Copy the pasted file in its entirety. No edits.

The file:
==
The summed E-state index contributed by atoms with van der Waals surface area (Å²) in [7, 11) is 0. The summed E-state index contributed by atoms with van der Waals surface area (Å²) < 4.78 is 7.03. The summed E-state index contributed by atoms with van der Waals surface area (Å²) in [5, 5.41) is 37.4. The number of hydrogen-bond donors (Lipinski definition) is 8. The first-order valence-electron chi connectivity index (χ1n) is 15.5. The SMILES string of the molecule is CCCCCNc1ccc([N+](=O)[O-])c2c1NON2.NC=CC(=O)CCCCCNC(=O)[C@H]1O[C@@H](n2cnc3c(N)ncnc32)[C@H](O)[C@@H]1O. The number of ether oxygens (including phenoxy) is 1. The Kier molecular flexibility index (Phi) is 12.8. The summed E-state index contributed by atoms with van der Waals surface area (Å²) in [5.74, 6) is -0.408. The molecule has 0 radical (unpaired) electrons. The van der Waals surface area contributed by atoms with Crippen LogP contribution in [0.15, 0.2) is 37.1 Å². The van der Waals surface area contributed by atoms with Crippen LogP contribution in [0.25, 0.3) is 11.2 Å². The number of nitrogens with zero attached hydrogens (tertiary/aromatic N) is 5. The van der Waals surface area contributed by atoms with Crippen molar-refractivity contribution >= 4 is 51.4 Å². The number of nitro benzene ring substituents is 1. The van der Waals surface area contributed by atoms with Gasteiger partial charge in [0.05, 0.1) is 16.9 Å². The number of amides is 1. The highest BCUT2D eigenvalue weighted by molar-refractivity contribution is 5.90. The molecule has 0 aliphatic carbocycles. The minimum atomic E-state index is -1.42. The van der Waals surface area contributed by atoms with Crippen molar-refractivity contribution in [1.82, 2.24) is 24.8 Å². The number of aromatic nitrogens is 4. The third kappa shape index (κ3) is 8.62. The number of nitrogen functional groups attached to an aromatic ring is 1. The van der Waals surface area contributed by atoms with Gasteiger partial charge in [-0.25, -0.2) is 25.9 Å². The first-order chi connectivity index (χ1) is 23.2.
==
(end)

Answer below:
The summed E-state index contributed by atoms with van der Waals surface area (Å²) in [7, 11) is 0. The summed E-state index contributed by atoms with van der Waals surface area (Å²) < 4.78 is 7.03. The summed E-state index contributed by atoms with van der Waals surface area (Å²) in [5, 5.41) is 37.4. The number of hydrogen-bond donors (Lipinski definition) is 8. The first-order valence-electron chi connectivity index (χ1n) is 15.5. The SMILES string of the molecule is CCCCCNc1ccc([N+](=O)[O-])c2c1NON2.NC=CC(=O)CCCCCNC(=O)[C@H]1O[C@@H](n2cnc3c(N)ncnc32)[C@H](O)[C@@H]1O. The number of ether oxygens (including phenoxy) is 1. The Kier molecular flexibility index (Phi) is 12.8. The summed E-state index contributed by atoms with van der Waals surface area (Å²) in [5.74, 6) is -0.408. The molecule has 0 radical (unpaired) electrons. The van der Waals surface area contributed by atoms with Crippen LogP contribution in [0.15, 0.2) is 37.1 Å². The van der Waals surface area contributed by atoms with Crippen LogP contribution in [0.25, 0.3) is 11.2 Å². The number of nitrogens with zero attached hydrogens (tertiary/aromatic N) is 5. The van der Waals surface area contributed by atoms with Crippen molar-refractivity contribution >= 4 is 51.4 Å². The number of nitro benzene ring substituents is 1. The van der Waals surface area contributed by atoms with Gasteiger partial charge in [0.05, 0.1) is 16.9 Å². The number of amides is 1. The highest BCUT2D eigenvalue weighted by molar-refractivity contribution is 5.90. The molecule has 0 aliphatic carbocycles. The minimum atomic E-state index is -1.42. The van der Waals surface area contributed by atoms with Crippen molar-refractivity contribution in [1.82, 2.24) is 24.8 Å². The number of aromatic nitrogens is 4. The third kappa shape index (κ3) is 8.62. The number of nitrogen functional groups attached to an aromatic ring is 1. The van der Waals surface area contributed by atoms with Gasteiger partial charge in [-0.25, -0.2) is 25.9 Å². The first-order chi connectivity index (χ1) is 23.2.